Go to main content
CE's speech in delivering "The Chief Executive's 2021 Policy Address" to LegCo (6)
V. Increasing Housing and Land Supply

Housing Supply

Guiding Principle

81. Providing decent accommodation for all is the primary goal of my housing policy.  Noting the public concern on the matter, I reviewed the progress and set out my vision on the issue of housing and land during the Chief Executive’s Question and Answer Session on 15 July this year.  In my concluding remarks, I said that the solution to address the housing problem of people in Hong Kong more thoroughly rested not on “quick fixes” to deal with current situations, but rather on the determination to sustain land supply, as well as the courage to remain steadfast with the policies implemented in face of short‑term economic changes or fluctuations in property prices.

Public Housing Supply

82. The current‑term Government has demonstrated just that determination and courage.  We revised the public/private housing split from 60:40 to 70:30 in 2018 to further step up our policy efforts in producing more public housing units, and our ongoing efforts in identifying land have also begun to bear fruit.  We have identified about 350 hectares of land to produce some 330 000 public housing units for the coming 10‑year period (i.e. from 2022‑23 to 2031‑32), slightly higher than the figure announced last year, and can meet the estimated public housing demand of around 301 000 units in the coming 10‑year period.  The THB will provide more details in the Long Term Housing Strategy Annual Progress Report 2021 to be published at the end of this year.

83. Although the overly long waiting time for PRH allocation is worrying, public housing production in the five‑year tenure of the current‑term Government will in fact reach 96 500 units, an increase of 30 000 units compared to the previous five‑year period.  The production of over 300 000 units in the ten years ahead will be back‑loaded, with only one‑third to be delivered within the first five years.  I have urged the Secretary for Transport and Housing to make every endeavour to compress the construction workflow of the Hong Kong Housing Authority (HKHA) to deliver more units as early as possible.  In this connection, the HKHA and the Hong Kong Housing Society (HKHS) will adopt the MiC and other innovative construction technology more widely.  The HKHA will also adopt a new procurement model to suitable projects to allow contractors to undertake design and construction in a bundle, thereby releasing resources for the Housing Department to carry out preliminary design, as well as leveraging the contractors’ expertise to further enhance the entire construction workflow.  To make good on my promise last year to provide personal steer on housing and land related work, I have requested the DEVB and the THB to submit quarterly reports on all public housing sites for the next five‑year period, i.e. from 2027‑28 to 2031‑32.  I will give instructions personally if the time to deliver the sites or the progress of construction is less than satisfactory.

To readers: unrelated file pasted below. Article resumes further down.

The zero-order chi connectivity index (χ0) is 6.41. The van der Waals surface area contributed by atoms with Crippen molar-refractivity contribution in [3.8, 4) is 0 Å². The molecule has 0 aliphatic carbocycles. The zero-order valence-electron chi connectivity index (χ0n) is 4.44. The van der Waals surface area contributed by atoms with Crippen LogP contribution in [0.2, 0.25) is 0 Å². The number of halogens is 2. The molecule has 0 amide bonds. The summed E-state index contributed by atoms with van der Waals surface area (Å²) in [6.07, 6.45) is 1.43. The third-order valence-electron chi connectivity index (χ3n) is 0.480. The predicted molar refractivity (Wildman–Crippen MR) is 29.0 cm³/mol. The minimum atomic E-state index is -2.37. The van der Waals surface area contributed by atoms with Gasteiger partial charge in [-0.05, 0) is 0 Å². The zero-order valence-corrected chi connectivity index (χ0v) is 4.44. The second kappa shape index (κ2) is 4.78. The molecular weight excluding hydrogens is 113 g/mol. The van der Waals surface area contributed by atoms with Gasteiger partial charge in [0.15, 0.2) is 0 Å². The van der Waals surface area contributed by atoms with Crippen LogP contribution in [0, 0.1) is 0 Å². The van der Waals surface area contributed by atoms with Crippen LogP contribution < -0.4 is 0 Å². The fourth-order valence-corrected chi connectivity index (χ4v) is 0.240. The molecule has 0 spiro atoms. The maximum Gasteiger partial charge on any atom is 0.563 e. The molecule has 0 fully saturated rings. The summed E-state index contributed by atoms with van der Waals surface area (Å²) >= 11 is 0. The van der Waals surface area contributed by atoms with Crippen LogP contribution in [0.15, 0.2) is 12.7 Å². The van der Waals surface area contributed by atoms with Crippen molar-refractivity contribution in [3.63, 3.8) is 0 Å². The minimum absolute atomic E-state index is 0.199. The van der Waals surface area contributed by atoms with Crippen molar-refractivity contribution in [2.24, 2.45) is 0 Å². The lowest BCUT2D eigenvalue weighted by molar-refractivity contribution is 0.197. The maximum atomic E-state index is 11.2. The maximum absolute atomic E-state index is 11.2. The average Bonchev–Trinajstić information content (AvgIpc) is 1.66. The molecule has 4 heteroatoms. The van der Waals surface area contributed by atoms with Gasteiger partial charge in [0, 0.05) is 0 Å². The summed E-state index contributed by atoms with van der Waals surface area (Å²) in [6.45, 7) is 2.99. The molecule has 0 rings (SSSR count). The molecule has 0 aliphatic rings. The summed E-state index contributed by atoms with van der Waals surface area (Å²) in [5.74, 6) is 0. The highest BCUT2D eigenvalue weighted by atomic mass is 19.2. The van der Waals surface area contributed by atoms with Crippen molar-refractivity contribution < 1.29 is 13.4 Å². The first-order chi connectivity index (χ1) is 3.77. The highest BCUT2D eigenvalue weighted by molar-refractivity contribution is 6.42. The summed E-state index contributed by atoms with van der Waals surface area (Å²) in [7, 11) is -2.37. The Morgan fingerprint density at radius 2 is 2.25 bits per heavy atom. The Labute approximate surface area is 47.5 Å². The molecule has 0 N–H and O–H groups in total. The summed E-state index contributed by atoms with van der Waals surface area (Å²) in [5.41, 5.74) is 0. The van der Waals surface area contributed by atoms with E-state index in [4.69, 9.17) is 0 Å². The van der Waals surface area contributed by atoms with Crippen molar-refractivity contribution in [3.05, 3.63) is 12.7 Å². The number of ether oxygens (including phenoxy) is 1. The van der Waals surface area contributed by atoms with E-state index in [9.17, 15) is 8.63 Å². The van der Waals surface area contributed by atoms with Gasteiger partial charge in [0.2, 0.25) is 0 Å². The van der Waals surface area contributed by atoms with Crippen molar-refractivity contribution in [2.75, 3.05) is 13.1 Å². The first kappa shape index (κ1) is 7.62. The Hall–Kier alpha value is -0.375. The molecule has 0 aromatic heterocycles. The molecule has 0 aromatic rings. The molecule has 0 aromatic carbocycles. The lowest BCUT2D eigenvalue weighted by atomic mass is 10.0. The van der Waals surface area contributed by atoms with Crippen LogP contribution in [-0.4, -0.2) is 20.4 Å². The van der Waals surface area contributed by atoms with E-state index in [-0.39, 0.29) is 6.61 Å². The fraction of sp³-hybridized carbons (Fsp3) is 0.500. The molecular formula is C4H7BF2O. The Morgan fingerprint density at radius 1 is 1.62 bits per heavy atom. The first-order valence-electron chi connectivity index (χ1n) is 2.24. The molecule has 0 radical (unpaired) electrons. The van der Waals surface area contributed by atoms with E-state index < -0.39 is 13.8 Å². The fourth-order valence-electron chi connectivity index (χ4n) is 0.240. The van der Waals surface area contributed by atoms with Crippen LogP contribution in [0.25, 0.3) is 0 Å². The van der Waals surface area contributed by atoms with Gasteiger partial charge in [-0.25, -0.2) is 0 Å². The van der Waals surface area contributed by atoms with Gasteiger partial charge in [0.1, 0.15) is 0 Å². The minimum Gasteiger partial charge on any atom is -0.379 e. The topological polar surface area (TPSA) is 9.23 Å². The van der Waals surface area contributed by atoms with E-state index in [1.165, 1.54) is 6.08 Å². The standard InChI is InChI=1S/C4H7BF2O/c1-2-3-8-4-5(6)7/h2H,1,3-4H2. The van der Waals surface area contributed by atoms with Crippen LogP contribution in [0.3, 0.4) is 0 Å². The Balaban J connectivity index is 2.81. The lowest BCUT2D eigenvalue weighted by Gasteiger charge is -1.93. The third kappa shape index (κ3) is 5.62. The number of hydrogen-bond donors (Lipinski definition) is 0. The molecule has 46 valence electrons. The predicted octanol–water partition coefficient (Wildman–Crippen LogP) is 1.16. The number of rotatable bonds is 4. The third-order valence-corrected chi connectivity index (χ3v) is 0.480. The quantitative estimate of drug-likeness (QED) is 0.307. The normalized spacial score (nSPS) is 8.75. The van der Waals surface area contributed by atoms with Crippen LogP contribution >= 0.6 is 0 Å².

Private Housing Supply

84. On private housing, including railway property developments, we will strive to secure approximately 170 hectares of land in the coming ten years, and make available to the market sites for the production of about 100 000 units through land sales or putting up railway property developments for tender.  This figure has not taken into account development projects undertaken by the Urban Renewal Authority (URA) and other private land development projects.  With the Government’s determination to further streamline the land development process, we are confident that there will be a steady supply of land for private housing development.

Redevelopment of Public Rental Housing Estates

85. In addition to newly‑built units, we rely on the existing yearly recovery of about 8 000 PRH units for allocation to applicants on the waiting list.  Taking into account the need for equitable distribution of PRH resources, we consider it imprudent to re‑launch the Tenants Purchase Scheme and allow rental units to become inheritable or saleable assets.  It is also difficult to redevelop a large number of aged public housing estates as the existing tenants have to be rehoused to units that could otherwise be allocated to applicants on the waiting list.  I sincerely hope that Council Members who have advocated these two housing initiatives over the years will understand the situation.

86. The HKHA has been reviewing and considering whether individual aged public housing estates should be redeveloped in accordance with the established policies and actual circumstances.  Given the availability of suitable rehousing resources for Sai Wan Estate and Ma Tau Wai Estate and their build‑back potential of providing more housing units upon redevelopment, I will invite the HKHA to conduct a study on the redevelopment of these two about 60‑year‑old estates under suitable conditions, and with the support of the DEVB, to seek to include the adjacent areas into the redevelopment sites so that these two prime urban sites could provide more public housing units to meet public aspirations.

Redevelopment of Tai Hang Sai Estate